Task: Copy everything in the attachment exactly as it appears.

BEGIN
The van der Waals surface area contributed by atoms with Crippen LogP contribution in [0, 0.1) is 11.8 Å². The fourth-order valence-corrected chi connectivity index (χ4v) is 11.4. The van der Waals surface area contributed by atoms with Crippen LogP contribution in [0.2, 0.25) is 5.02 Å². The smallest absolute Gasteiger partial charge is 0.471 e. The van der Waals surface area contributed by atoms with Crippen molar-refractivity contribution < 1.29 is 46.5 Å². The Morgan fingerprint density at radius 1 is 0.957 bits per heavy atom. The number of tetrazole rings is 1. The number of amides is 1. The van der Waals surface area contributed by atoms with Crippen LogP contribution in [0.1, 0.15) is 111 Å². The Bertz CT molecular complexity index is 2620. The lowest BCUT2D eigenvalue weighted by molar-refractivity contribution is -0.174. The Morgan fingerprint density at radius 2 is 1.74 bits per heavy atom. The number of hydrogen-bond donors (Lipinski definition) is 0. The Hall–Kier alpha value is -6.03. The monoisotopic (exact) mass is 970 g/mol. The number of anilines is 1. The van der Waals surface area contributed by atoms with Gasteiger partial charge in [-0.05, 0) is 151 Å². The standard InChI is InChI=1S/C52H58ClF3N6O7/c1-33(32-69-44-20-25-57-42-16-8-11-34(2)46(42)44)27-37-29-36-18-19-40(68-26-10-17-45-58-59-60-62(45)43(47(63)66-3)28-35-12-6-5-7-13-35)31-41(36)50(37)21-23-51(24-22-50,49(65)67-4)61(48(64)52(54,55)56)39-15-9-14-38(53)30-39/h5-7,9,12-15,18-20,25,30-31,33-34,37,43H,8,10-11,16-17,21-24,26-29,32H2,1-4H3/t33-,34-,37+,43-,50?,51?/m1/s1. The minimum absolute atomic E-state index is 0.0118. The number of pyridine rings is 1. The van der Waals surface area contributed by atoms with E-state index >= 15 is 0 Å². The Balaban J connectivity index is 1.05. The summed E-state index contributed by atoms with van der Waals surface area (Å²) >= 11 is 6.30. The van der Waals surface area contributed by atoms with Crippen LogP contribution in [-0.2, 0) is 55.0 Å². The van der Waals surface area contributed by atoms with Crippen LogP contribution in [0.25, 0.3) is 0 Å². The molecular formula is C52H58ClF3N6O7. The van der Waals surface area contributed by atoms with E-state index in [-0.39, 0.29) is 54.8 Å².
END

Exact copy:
The van der Waals surface area contributed by atoms with Crippen LogP contribution in [0, 0.1) is 11.8 Å². The fourth-order valence-corrected chi connectivity index (χ4v) is 11.4. The van der Waals surface area contributed by atoms with Crippen LogP contribution in [0.2, 0.25) is 5.02 Å². The smallest absolute Gasteiger partial charge is 0.471 e. The van der Waals surface area contributed by atoms with Crippen molar-refractivity contribution < 1.29 is 46.5 Å². The Morgan fingerprint density at radius 1 is 0.957 bits per heavy atom. The number of tetrazole rings is 1. The number of amides is 1. The van der Waals surface area contributed by atoms with Crippen LogP contribution in [0.1, 0.15) is 111 Å². The Bertz CT molecular complexity index is 2620. The lowest BCUT2D eigenvalue weighted by molar-refractivity contribution is -0.174. The Morgan fingerprint density at radius 2 is 1.74 bits per heavy atom. The number of hydrogen-bond donors (Lipinski definition) is 0. The Hall–Kier alpha value is -6.03. The monoisotopic (exact) mass is 970 g/mol. The number of anilines is 1. The van der Waals surface area contributed by atoms with Gasteiger partial charge in [-0.05, 0) is 151 Å². The standard InChI is InChI=1S/C52H58ClF3N6O7/c1-33(32-69-44-20-25-57-42-16-8-11-34(2)46(42)44)27-37-29-36-18-19-40(68-26-10-17-45-58-59-60-62(45)43(47(63)66-3)28-35-12-6-5-7-13-35)31-41(36)50(37)21-23-51(24-22-50,49(65)67-4)61(48(64)52(54,55)56)39-15-9-14-38(53)30-39/h5-7,9,12-15,18-20,25,30-31,33-34,37,43H,8,10-11,16-17,21-24,26-29,32H2,1-4H3/t33-,34-,37+,43-,50?,51?/m1/s1. The minimum absolute atomic E-state index is 0.0118. The number of pyridine rings is 1. The van der Waals surface area contributed by atoms with E-state index >= 15 is 0 Å². The Balaban J connectivity index is 1.05. The summed E-state index contributed by atoms with van der Waals surface area (Å²) >= 11 is 6.30. The van der Waals surface area contributed by atoms with Crippen LogP contribution in [-0.2, 0) is 55.0 Å². The van der Waals surface area contributed by atoms with Crippen LogP contribution in [0.25, 0.3) is 0 Å². The molecular formula is C52H58ClF3N6O7. The van der Waals surface area contributed by atoms with E-state index in [-0.39, 0.29) is 54.8 Å².